A lot of questions I’ve gotten lately keep coming back to stretchy fabrics and how to work with them. This is a quick overview of some of the common stretchy materials used for costuming and tip on how to work with them.
The important thing to remember is that all of the materials come in weights/thicknesses. The thicker the weight the more support it will give you. If you have a thick enough material you can forgo spanx or a body shaper( I love those things they give such nice support and create lovely silhouettes no mater what your size is).
Be sure to get four-way stretch material. Two-way stretch is not the best option if you are looking to make a bodysuit of some kind. Also, try and find a cheap material in the same thickness and stretchiness of the desired material you plan to work with. This can be used to make a mock up/ tester of your pattern. Once Latex is set or vinyl is sewn it can’t be undone or altered without risk of messing up your material.
Kwiksew has several dancewear patterns that are usefull for modifying into superhero suits or sailor scout suits. Here is a wonderful leotard pattern to work as the spring board for many different costumes: LEOTARD PATTERN
Also, make sure you get some fabric tape to help hold parts of your costume together while sewing. This is especially useful when putting in a zipper while sewing a slippery stretchy material or making something like gloves. To be honest, I use this to help put in zippers even when I’m working with non-stretchy material. This is the kind I use:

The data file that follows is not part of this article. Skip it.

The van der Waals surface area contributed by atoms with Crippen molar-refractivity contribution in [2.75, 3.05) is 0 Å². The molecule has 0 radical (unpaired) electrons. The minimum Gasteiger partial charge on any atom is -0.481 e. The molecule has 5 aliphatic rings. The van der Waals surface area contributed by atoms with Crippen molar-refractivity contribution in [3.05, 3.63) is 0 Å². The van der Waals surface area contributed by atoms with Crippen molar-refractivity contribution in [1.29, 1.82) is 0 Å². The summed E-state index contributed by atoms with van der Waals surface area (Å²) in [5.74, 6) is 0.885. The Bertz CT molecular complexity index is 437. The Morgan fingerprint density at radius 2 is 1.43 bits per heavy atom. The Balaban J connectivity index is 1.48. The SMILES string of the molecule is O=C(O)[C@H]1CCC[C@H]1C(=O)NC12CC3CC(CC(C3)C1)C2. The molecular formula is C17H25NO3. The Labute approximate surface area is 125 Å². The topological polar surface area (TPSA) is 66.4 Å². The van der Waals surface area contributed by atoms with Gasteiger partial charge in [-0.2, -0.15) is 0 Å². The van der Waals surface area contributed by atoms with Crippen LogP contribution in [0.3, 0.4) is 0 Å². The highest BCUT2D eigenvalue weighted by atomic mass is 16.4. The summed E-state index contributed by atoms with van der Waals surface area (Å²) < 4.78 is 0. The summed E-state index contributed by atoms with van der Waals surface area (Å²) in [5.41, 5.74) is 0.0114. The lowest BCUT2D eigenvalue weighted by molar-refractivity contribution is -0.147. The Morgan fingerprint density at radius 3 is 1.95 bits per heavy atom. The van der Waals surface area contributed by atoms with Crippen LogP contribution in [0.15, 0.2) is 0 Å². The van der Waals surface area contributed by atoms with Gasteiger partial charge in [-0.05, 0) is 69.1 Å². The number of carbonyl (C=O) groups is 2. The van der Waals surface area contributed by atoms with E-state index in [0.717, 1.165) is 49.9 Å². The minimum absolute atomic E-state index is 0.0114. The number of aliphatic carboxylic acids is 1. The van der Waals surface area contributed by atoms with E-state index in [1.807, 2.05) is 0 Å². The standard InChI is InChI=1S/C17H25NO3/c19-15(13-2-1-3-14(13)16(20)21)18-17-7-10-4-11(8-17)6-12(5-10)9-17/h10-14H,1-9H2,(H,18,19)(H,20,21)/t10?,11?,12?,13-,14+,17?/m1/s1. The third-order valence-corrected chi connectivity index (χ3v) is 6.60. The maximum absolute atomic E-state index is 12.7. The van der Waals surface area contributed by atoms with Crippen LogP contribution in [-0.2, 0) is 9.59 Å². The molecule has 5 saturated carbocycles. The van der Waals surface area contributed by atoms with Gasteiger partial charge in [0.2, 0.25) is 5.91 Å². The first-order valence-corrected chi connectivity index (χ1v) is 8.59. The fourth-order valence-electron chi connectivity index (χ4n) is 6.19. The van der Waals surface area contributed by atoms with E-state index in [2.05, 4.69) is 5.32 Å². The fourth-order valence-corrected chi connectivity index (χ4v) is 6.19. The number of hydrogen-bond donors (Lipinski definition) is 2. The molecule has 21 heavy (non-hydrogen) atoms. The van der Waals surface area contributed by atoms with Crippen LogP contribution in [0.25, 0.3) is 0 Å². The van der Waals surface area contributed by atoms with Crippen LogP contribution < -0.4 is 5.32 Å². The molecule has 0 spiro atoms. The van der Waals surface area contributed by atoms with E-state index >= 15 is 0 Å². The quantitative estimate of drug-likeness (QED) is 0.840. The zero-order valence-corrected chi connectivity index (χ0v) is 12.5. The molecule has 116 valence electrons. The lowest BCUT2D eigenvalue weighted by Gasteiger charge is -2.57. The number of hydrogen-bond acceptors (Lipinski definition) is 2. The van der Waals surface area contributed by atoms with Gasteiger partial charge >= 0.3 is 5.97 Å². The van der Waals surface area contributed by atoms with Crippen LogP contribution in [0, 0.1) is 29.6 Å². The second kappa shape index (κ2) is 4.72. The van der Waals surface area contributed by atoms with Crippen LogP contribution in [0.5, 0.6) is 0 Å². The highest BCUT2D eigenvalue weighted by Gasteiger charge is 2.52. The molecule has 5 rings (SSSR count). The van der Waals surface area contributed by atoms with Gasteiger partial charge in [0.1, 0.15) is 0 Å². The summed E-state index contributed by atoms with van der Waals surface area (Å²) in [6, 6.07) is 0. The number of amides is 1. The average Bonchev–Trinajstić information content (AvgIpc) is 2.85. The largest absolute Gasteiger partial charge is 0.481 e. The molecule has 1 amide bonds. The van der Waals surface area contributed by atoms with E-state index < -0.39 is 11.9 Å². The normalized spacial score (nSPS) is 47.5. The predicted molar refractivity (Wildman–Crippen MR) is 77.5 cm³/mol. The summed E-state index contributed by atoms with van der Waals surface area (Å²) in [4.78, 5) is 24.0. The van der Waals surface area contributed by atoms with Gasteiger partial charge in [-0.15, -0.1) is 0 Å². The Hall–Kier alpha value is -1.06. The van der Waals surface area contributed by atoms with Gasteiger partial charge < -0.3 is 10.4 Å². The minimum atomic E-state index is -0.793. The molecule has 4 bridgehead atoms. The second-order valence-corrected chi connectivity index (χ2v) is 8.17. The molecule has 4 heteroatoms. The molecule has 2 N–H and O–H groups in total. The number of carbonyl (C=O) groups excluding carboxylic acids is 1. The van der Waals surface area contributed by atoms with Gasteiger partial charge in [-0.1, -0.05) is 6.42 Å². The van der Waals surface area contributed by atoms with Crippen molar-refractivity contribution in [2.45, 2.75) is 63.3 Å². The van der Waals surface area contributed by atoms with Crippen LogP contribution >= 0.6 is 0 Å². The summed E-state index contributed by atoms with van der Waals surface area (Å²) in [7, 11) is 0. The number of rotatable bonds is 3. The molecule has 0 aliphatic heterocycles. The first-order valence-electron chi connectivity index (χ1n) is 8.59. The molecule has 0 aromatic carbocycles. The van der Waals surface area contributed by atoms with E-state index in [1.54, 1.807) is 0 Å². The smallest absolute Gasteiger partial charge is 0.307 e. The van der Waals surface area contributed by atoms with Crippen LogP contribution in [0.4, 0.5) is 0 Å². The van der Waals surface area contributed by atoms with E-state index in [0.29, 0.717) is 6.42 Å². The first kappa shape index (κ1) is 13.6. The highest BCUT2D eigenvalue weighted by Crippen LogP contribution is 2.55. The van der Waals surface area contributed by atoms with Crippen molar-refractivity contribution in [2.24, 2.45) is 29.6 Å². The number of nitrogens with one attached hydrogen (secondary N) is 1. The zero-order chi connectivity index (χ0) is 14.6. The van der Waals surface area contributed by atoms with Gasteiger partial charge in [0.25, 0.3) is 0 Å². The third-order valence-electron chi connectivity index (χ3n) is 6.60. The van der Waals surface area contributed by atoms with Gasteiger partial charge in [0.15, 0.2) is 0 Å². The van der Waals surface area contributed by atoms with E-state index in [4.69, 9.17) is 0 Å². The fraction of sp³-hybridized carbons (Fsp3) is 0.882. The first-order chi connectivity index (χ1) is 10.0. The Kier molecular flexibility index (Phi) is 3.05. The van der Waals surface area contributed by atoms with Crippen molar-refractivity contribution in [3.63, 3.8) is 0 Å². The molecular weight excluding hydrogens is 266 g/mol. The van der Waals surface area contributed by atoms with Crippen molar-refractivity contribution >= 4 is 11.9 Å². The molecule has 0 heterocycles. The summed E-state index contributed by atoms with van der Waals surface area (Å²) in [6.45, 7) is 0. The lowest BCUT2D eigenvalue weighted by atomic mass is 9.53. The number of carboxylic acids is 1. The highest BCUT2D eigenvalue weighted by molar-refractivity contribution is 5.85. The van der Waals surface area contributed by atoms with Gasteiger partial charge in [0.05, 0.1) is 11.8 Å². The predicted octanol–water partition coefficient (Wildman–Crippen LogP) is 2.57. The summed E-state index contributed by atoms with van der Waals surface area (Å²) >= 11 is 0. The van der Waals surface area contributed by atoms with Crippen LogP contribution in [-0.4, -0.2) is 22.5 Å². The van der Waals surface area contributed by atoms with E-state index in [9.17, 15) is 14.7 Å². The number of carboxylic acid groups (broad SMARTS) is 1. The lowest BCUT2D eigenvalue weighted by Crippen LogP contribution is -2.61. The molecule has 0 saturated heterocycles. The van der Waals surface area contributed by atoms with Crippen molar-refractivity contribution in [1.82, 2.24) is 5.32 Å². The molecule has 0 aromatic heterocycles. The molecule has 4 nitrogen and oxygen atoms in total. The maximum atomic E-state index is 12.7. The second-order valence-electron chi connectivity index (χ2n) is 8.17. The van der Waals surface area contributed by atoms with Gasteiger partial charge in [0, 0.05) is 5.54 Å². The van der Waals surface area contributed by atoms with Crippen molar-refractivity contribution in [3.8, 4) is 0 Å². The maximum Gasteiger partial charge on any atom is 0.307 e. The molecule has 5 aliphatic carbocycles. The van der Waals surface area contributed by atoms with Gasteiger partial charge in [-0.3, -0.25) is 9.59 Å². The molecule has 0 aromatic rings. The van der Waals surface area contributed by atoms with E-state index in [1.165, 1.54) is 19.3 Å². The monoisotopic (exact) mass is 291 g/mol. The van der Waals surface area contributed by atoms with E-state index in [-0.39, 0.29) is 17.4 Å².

A few notes about Latex
It is very difficult to work with.You don’t actually sew latex, there is a weird fusion process that is used to connect pieces (basically you glue it). It takes time to set so you can’t really try it on for a fitting without waiting a day.Please be aware that it does not breath at all! You will sweat while you ware it and that sweat will have no where to go, so is just puddles in your shoes. Price wise you are looking at around $10-20 a yard depending on the thickness of the material.
Here is a super awesome website about making latex clothing and has some helpful tutorials that cover everything form latex care to crafting your own clothing: LINK
Also this is a link to a suppler in the US who also offers workshops on making latex clothing:LINK
Vinyl/PVC is similar in price and can even be a little cheaper.The good news is it can be sewn!
MJThreads,com is a suppler of both vinyl/pvc and latex. Here is a link to one of their video of how to work with vinyl/pvc and get your presser foot on your sewing machine to glide across the fabric: LINK
Spandex is one of the more affordable option, it averages around $10 a yard cost wise. Also, It will breath and it does come in a multitude of colors and isn’t as difficult to work with as latex or vinyl.
Here is some useful tips for working with Spandex: LINK
Spandex World comes highly recommended and they carry a lot of unusual styles of spandex too: LINK
Stretch Cotton is probable the most affordable of all these options. It’s available at most fabric stores and if you are having trouble finding the right shade you can dye it easily.
This is one of the most helpful video tutorial I’ve seen explaining how to work with stretchy fabric, especially if you don’t have a serger: LINK
When you first put on your cosplay:
By the end of the day: